And she and other latke aficionados had a chance to sample near- and nontraditional versions at the "Latkepalooza" tasting recently at the Gershman Y in Philadelphia. For the occasion, local chefs created and serve distinctive forms of latkes that reflect the style of their restaurants. It's the second year for what program chair Fleischman hopes will become the Y's signature Chanukkah event, as solidly linked to its holiday as The Nutcracker at the Academy of Music is to Christmas. (The Y is the Center City Arts and Cultural Branch of Jewish Community Centers of Greater Philadelphia.)
For the occasion, local chefs created and served distinctive forms of latkes that reflect the style of their restaurants. It's the second year for what program chair Fleischman hopes will become the Y's signature Chanukkah event.
The offerings this year included chef Joseph Poon's Chinese-style ginger and cilantro latkes; wasabi latkes and lox contributed by Continental Mid-town chef Michael Dean Hazen; and French-style cabbage latkes prepared by Fritz Blank, chef-owner of Deux Cheminees.
Guests sampled the Mexican latkes of chef Marcie Turney from Lolita; "eclectic American" latkes made by Twenty21 chef Mick Houston; sweet potato latkes from Bluezette's chef Khori Thomas; and more.
Latkes and other fried foods are served during Chanukkah as a reminder of the miracle that kept a one-day supply of purified oil burning for eight days when the temple in Jerusalem was rededicated and religious freedom restored in the Holy Land more than two millennia ago. Eight days was the time needed to purify new oil.
The standard latke recipe, as generally agreed, is a mixture of grated potatoes and onions with an egg or matzoh meal binder, pan-fried in oil.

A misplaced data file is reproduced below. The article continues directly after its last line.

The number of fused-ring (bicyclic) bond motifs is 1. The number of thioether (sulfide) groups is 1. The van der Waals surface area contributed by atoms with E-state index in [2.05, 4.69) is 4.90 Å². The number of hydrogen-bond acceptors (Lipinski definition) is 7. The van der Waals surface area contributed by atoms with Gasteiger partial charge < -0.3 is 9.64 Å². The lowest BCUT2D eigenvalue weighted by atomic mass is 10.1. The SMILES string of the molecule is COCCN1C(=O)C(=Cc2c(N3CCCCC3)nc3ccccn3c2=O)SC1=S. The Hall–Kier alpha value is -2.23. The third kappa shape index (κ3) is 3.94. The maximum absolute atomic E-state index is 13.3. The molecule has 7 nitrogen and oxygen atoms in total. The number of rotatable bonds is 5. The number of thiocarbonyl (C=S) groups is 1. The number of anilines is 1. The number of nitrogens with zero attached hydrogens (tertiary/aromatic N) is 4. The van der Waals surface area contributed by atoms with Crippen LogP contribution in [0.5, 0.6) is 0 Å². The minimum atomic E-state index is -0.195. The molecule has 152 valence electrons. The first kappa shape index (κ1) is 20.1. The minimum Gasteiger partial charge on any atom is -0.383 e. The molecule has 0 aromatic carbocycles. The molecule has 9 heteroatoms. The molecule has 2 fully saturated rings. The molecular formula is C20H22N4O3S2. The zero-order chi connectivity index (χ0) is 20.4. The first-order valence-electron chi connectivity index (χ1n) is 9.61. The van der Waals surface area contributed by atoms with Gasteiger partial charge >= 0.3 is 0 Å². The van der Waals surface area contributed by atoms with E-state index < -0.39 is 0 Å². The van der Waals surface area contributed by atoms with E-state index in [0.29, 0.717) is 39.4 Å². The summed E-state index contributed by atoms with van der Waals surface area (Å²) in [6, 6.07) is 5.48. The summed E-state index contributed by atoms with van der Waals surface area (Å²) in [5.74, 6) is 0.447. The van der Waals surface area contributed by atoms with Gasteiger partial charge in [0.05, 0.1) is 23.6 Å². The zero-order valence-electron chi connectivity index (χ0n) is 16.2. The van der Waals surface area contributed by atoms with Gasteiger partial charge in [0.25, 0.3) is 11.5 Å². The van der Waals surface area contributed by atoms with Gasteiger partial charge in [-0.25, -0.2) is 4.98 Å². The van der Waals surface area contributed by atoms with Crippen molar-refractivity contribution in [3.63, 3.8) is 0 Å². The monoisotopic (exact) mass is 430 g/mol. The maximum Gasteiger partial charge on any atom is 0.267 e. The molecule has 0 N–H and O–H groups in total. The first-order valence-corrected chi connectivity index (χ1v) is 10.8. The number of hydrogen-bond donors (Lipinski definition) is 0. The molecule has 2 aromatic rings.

Of course, even a good recipe may not be enough for some cooks. If, like me, you've ever secretly complained that Mom's version tasted more like wallpaper paste than potatoes, consider that the Jewish tradition of latkes during Chanukkah is said to have begun with a mixture of flour and water.
The meager sustenance was a reminder of the hurried food preparations before Judah Maccabee led his men into battle to liberate the temple.
Today's potato pancakes are far more tasty. Modern-day latkes have many ingredient options, from apples to zucchini.
Poon uses a wooden Chinese character stamp to emboss the surface of his low-fat latkes with the symbols for prosperity (good fortune), wealth (monetary), and longevity. He often includes the flavorful and, he says, more healthful potato patties on his banquet menus. He sautes them oil-free in a nonstick pan, but you can use a little oil if you like. Or you can serve the recipe simply as glorified mashed potatoes.
Meanwhile, Hazen's trendy wasabi latkes make a fine addition to a brunch menu, a tangy horseradish complement to both salmon and beef.
Whether to start with raw or cooked potatoes is perhaps the key point of difference among latke cooks. While variations calling for cooked potatoes make wonderful use of leftovers, taking the time to grate raw potatoes has its advantages: The cakes hold together better (more starch) and have better texture. Mashed potatoes tend to get mushy.
Here are a few tips gleaned from the experts for making the best possible latkes:
- When using raw potatoes, squeeze out as much moisture as you can after grating. This helps to ensure the crispiest result when the potatoes are fried. This goes for onion additions as well, since both veggies have a high water content.
- Once mixed and shaped, potato pancakes should be cooked fairly quickly. If left sitting too long, many potato mixtures will weep and discolor. Most latkes can be precooked, then reheated, about 10 minutes in a 400-degree oven, after guests arrive.
- Raw potato latkes are best made small to medium in size (up to three inches) and not too thick, to be sure they cook through without burning.
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Marilynn Marter is food columnist for The Philadelphia Inquirer.
Comment by clicking here.
© 2004, The Philadelphia Inquirer.
Distributed by Knight Ridder/Tribune Information Services.